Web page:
Also it is a nice rebuke to the sort of hipster legal realism that says SCOTUS justices care about nothing but outcomes. The Court has stuck to state sovereignty (a doctrine I don’t particularly care for) even when it screws over big business interests. I.e., they are doing actual law, not their policy preferences.

      1. “On the other hand, Thomas’ view of stare decisis is garbage and completely contrary to the understanding of the Framers he always promotes.”

        Would you care to elaborate?

        1. Thomas would more readily overturn precedent if it—in his view at least—cuts against original meaning. I am more conservative and sympathetic to originalism than Dilian Esper likely is but I am uneasy about J. Thomas more iconoclastic jurisprudence. I prefer Alito/Kavanaugh

          1. Its not so much error devining “original meaning” of statutes that is objectionable, but error devining original meaning of the Constitution.

            For instance if SCOTUS gets the WOTUS rule wrong, then congress can revise the statute and get the Supreme Court back on track, so I support complete deference to stare decisis there. But when interpreting constitutional provisions, like say Dred Scott, well then in that case it took a war to overturn an obvious error. The Supreme Court has a lot of doctrines giving special status to constitutional rights, strict scrutiny for instance, that are not applicable to purely statutory questions. There should be strict scrutiny applied to erroneous decisions that implicate the Constitution as well.

            1. In either case, there are substantial prudential and historical reasons for a rule of stare decisis. Thomas simply rejects his actual job, which is to find consensus and promulgate doctrines that lower courts, lawyers, and clients can rely on. And that basically makes him an irrelevant Justice in a lot of cases.

  2. The 11th amendment does not bar a suit by a citizen of a state against the state. Therefore, Allen had a right to sue North Carolina.

    There is also no exception for judicial concoction of, and subservience to, doctrines abrogating the same.

    Moreover, policy wise, it is far better to have redress for injuries done by states than to genuflect at the altar of their sovereignty.

    1. The Opinion of the Court was not based solely on the 11th Amendment; it was also based on the 10th Amendment. The Federalist Papers guaranteed to the States that they would retain their sovereign immunity when it came to the federal courts.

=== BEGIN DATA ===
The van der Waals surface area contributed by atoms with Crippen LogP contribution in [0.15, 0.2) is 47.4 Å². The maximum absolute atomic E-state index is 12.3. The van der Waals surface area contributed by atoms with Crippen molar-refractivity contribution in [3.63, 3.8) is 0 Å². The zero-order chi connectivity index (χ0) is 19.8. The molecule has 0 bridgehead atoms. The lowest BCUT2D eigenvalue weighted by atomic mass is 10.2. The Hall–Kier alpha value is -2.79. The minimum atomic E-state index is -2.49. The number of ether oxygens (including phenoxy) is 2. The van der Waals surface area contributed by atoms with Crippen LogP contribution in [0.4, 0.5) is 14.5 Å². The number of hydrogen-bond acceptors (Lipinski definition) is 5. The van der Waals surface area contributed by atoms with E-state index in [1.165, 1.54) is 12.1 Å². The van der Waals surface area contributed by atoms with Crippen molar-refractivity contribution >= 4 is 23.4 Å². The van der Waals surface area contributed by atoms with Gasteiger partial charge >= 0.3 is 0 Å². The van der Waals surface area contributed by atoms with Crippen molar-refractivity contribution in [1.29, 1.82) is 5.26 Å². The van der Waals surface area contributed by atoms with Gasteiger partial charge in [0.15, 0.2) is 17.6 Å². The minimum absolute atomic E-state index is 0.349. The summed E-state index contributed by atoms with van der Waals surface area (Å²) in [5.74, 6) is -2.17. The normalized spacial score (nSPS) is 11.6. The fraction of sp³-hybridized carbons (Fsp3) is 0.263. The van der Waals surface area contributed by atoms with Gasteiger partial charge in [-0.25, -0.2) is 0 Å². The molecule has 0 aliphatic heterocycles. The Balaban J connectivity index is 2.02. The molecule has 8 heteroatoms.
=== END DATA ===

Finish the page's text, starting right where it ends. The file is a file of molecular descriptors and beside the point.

The Supreme Court rejected this guarantee in Chisolm v. Georgia (1793) when it came to the Diversity Clauses in Article III. The 11th Amendment overruled Chisolm and was meant to supplement the 10th Amendment regarding the federal courts, but was not intended to limit each State’s sovereign immunity.

    2. The 11th Amendment is an interestingly worded amendment because it doesn’t purport to change the original Constitution by adding Sovereign Immunity. Instead, it directs Judges not to interpret the Constitution in a particular way (“The Judicial Power shall not be construed…”). In other words, to the extent Sovereign Immunity exists, it exists independent of the 11th Amendment but the 11th Amendment directs that it isn’t abrogated in diversity suits against States.

      I personally think there’s a strong argument that Sovereign Immunity was abrogated for arising under jurisdiction just like it has been under the 14th Amendment. States still retain sovereign immunity in their own courts and for lawsuits under state law (for example, diversity jurisdiction cases) but not for lawsuits concerning Federal law because states ceded their sovereignty to the extent necessary to empower the Federal government with enumerated powers.

      1. What you “personally think” matches what Chief Justice John Jay and Justice James Wilson said in Chisholm v. Georgia. They said that the States had no sovereign immunity after the Constitution’s adoption, which included arising under jurisdiction. Of course, the 11th Amendment was adopted to repudiate all the Chisholm majority said.

        1. Except I don’t think they have no sovereign immunity. I think there’s every reason to believe they retain their own sovereign immunity with respect to their own citizens, with respect to other states, and (consistent with the 11th Amendment) with respect to citizens of other states for claims under state law. But I do think they gave up sovereign immunity when it comes to Constitutional prohibitions to the states and for any other power ceded to the Federal government under the Constitution.

  3. Re: “[t]here must be a congruence and proportionality between the injury to be prevented or remedied and the means adopted to that end.”-

    I think I know what the Court meant by “proportionality” (namely, that strong means must be justified by large injuries). Does “congruence” add anything, and if so, what?

    1. arch1, iirc, it has to be related to the problem their addressing.

      1. Thanks Emu.